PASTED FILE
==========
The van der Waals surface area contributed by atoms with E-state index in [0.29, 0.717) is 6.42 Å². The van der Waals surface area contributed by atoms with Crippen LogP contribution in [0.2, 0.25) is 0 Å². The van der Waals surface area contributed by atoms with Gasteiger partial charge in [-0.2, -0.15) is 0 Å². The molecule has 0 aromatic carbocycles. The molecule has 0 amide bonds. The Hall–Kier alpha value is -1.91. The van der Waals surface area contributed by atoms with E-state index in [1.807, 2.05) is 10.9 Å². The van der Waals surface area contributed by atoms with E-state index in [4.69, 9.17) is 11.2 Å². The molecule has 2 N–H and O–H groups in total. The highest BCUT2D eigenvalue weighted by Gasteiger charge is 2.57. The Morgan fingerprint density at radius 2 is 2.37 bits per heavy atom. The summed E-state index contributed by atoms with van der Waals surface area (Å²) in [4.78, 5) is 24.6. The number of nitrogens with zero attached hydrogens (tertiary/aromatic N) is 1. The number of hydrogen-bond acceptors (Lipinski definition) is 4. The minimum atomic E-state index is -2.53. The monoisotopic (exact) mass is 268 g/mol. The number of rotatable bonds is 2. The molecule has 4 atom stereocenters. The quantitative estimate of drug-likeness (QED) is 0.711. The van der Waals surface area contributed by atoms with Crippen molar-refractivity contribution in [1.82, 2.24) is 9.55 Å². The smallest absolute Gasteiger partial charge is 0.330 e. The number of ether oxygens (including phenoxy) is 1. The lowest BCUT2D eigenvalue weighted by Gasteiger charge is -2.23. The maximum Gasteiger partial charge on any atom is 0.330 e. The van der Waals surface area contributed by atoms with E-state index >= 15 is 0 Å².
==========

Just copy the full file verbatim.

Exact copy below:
The van der Waals surface area contributed by atoms with E-state index in [0.29, 0.717) is 6.42 Å². The van der Waals surface area contributed by atoms with Crippen LogP contribution in [0.2, 0.25) is 0 Å². The van der Waals surface area contributed by atoms with Gasteiger partial charge in [-0.2, -0.15) is 0 Å². The molecule has 0 aromatic carbocycles. The molecule has 0 amide bonds. The Hall–Kier alpha value is -1.91. The van der Waals surface area contributed by atoms with E-state index in [1.807, 2.05) is 10.9 Å². The van der Waals surface area contributed by atoms with E-state index in [4.69, 9.17) is 11.2 Å². The molecule has 2 N–H and O–H groups in total. The highest BCUT2D eigenvalue weighted by Gasteiger charge is 2.57. The Morgan fingerprint density at radius 2 is 2.37 bits per heavy atom. The summed E-state index contributed by atoms with van der Waals surface area (Å²) in [4.78, 5) is 24.6. The number of nitrogens with zero attached hydrogens (tertiary/aromatic N) is 1. The number of hydrogen-bond acceptors (Lipinski definition) is 4. The minimum atomic E-state index is -2.53. The monoisotopic (exact) mass is 268 g/mol. The number of rotatable bonds is 2. The molecule has 4 atom stereocenters. The quantitative estimate of drug-likeness (QED) is 0.711. The van der Waals surface area contributed by atoms with Crippen molar-refractivity contribution in [1.82, 2.24) is 9.55 Å². The smallest absolute Gasteiger partial charge is 0.330 e. The number of ether oxygens (including phenoxy) is 1. The lowest BCUT2D eigenvalue weighted by Gasteiger charge is -2.23. The maximum Gasteiger partial charge on any atom is 0.330 e. The van der Waals surface area contributed by atoms with E-state index >= 15 is 0 Å².